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article imageAmericans donate $300 billion to charities in 2007

By Chris V. Thangham     Jun 23, 2008 in Environment
Despite economic woes in the country, U.S. citizens donated more than $300 billion to charities worldwide in 2007. About 75 per cent of donations came from individuals.
According to the Giving USA survey, charitable donations increased by 1 per cent compared to 2006, exceeding the $300 billion mark for the first time in U.S. history.
In 2007, most of the donations ($229 billion out of the total $306 billion) came from individuals compared to corporations.
But experts worry it may decline this year because of rising gas prices and housing and credit market woes. Last year was as bad as this year, so many find it surprising that Americans donated so much.
The amount of donations from individuals rose by 1 per cent, and from corporations it fell by 1 per cent. Donations from private foundations rose by 7 per cent and from personal bequests it rose by 4 per cent.
Del Martin, chairwoman of the Giving USA Foundation, which compiles the annual report, was happy about the modest growth in overall donations. However, she said charities they surveyed are concerned about this year's fundraising totals.
She told Washington Post:
"Those nonprofits that have the most tenuous relationships with donors are the ones that have the greater concerns."
Because of the poor economy in the United States, there is increased demand for services in charity organizations and they have to cope up with this increased demand with more donations. Some are able to manage well, while others face hardships.
Catholic Charities of the Archdiocese of Washington saw an increased demand (28 per cent) for emergency assistance this year, but thanks to loyal donors, they were able to manage well.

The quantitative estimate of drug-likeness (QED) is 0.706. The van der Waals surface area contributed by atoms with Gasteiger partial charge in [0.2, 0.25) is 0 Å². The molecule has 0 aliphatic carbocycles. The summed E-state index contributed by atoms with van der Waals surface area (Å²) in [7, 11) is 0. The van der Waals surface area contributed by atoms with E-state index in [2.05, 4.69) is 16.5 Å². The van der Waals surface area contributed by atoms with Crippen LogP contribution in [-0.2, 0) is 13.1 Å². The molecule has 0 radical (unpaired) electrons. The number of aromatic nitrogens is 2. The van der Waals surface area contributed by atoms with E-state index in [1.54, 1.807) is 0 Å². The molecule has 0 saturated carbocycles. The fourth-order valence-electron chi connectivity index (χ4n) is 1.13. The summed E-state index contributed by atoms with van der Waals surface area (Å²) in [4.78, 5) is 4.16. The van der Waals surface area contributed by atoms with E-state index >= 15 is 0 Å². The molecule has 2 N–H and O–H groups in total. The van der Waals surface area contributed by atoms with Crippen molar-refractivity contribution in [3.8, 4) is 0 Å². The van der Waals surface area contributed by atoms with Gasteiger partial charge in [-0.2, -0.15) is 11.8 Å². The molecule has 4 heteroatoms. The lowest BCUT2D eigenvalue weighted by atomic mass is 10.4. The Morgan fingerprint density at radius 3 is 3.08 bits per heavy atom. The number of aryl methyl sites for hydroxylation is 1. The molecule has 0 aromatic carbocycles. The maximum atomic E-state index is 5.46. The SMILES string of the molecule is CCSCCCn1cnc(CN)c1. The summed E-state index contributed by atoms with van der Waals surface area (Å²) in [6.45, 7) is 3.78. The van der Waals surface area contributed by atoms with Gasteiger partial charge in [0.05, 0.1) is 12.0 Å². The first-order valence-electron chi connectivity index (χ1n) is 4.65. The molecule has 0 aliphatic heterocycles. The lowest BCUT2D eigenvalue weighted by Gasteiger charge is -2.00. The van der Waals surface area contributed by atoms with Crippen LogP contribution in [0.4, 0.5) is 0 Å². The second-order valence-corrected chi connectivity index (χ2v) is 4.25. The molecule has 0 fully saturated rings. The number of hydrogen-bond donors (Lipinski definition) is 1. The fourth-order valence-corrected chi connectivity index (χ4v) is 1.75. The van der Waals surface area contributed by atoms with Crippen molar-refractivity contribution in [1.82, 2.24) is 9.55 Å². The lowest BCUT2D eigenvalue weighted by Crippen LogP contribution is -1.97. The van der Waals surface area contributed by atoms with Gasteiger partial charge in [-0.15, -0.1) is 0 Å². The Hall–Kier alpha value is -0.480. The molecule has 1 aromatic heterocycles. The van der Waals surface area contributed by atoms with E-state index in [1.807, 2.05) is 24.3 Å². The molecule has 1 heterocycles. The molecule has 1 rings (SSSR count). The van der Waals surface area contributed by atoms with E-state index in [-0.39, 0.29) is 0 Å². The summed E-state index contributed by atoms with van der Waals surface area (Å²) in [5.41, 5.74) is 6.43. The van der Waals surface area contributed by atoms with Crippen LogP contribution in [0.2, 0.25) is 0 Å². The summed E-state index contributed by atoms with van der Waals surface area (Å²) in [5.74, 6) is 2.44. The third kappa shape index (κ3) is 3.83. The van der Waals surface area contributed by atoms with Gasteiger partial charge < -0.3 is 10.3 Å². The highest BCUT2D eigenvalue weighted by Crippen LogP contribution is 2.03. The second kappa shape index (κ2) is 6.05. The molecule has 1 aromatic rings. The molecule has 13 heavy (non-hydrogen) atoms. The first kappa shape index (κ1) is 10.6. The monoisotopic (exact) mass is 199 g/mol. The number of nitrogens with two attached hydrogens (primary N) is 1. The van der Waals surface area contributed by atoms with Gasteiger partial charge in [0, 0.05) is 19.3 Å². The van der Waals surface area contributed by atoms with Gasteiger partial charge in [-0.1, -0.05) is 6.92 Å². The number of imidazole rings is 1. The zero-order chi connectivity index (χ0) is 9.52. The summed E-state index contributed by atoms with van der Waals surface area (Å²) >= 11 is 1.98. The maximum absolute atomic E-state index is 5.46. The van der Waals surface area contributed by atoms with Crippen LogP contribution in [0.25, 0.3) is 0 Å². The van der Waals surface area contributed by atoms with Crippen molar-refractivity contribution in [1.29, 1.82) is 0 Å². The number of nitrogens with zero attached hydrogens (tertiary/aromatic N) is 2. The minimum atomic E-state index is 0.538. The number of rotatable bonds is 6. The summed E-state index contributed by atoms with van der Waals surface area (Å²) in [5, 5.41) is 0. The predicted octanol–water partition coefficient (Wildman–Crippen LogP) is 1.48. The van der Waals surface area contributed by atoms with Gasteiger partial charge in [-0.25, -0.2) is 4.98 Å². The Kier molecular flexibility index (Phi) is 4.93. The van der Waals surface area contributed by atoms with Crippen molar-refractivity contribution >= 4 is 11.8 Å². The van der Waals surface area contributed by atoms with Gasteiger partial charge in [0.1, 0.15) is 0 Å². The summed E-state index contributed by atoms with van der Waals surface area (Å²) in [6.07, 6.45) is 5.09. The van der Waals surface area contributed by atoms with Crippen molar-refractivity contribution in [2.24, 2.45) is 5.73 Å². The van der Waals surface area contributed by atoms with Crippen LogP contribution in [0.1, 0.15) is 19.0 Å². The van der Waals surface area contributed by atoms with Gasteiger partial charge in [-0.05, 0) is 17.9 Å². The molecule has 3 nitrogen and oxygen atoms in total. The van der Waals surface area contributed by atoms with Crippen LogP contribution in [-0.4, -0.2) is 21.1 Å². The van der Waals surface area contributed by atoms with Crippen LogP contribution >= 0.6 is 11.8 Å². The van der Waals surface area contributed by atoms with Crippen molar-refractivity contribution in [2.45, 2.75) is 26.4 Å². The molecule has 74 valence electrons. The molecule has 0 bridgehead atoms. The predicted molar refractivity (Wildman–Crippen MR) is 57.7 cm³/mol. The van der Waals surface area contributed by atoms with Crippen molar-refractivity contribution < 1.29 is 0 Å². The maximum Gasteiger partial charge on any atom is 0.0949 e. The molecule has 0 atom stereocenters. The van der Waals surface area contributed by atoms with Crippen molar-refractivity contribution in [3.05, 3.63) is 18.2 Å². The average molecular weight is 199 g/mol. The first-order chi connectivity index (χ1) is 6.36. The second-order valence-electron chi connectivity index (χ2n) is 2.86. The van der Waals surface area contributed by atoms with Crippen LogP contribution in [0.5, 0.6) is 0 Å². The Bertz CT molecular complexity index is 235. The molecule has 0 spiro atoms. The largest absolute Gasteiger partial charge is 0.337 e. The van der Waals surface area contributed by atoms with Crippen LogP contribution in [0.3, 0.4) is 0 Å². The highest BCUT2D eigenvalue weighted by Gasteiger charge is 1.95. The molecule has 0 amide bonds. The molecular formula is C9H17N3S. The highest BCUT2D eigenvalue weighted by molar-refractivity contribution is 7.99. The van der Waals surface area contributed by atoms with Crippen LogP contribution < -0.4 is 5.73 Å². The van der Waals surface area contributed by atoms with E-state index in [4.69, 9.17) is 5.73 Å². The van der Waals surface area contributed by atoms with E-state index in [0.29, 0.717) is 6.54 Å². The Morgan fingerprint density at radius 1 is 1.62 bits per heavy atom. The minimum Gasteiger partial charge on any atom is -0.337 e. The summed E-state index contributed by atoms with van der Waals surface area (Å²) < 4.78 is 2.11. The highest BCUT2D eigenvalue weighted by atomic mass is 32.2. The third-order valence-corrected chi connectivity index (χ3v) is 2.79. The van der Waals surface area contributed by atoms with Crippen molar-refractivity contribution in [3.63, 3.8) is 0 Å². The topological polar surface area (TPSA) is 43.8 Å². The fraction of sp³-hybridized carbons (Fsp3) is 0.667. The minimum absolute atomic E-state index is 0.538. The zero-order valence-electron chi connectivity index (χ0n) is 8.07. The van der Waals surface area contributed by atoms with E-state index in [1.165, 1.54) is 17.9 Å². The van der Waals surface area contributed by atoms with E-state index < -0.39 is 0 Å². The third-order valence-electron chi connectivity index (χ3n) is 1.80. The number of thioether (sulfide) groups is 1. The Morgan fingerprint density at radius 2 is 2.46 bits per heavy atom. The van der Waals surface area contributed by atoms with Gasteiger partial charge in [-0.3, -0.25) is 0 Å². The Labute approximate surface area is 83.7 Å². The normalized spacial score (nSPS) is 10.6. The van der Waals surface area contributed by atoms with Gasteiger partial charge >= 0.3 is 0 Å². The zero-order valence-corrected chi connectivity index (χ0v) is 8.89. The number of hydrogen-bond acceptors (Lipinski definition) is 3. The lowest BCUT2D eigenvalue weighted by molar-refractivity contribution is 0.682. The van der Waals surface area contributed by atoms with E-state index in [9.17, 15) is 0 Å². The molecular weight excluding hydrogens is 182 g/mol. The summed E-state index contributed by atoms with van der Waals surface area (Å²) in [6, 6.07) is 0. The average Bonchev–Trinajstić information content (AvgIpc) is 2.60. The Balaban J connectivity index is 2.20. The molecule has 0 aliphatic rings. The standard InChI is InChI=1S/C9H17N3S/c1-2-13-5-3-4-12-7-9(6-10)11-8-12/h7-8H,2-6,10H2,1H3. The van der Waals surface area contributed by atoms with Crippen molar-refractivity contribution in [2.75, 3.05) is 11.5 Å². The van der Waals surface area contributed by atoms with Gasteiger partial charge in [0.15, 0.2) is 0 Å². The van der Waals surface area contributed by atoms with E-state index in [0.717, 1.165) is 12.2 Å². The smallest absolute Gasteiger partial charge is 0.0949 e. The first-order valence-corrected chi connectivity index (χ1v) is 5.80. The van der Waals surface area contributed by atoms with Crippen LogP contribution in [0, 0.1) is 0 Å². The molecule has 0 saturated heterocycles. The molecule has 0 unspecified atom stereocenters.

Their president and chief executive Edward J. Orzechowski told Washington Post:
"When times are tough, people are willing to dig deeper...when the demand rises to the degree that it is, there's no way we can meet that demand, even with increased giving."
Julie L. Rogers, president of the District-based Eugene and Agnes E. Meyer Foundation warned any decrease in charitable donations this year will severely hurt non-profits.
In addition to increased donations in 2007, the combined assets of U.S. foundations also rose from $550 billion in 2006 to $614 billion in 2007, thanks to generous donations from private foundations.
Among the charitable donations received, religious congregations received the most donations (more than $102 billion), followed by nonprofit education organizations, which received $43 billion. But the amount of donations received by religious congregations is declining with each succeeding year. In the early 80s and 90s, religious groups used to receive half of all donations and now receive only a third of overall donations.
Also international aid agencies are receiving more donations; they were almost non-existent 20 years ago but now receive $13 billion, an increase of 13 per cent compared to the previous year.
Steve Gunderson, president and chief executive of the Council on Foundations told Washington Post:
"That number is indicative of what I say often: In a global economy, you have global philanthropy."
The $306 billion figure is a staggering amount of money from Americans and surely America deserves the title "Land of Charity" besides its "Land of Opportunity" tag.
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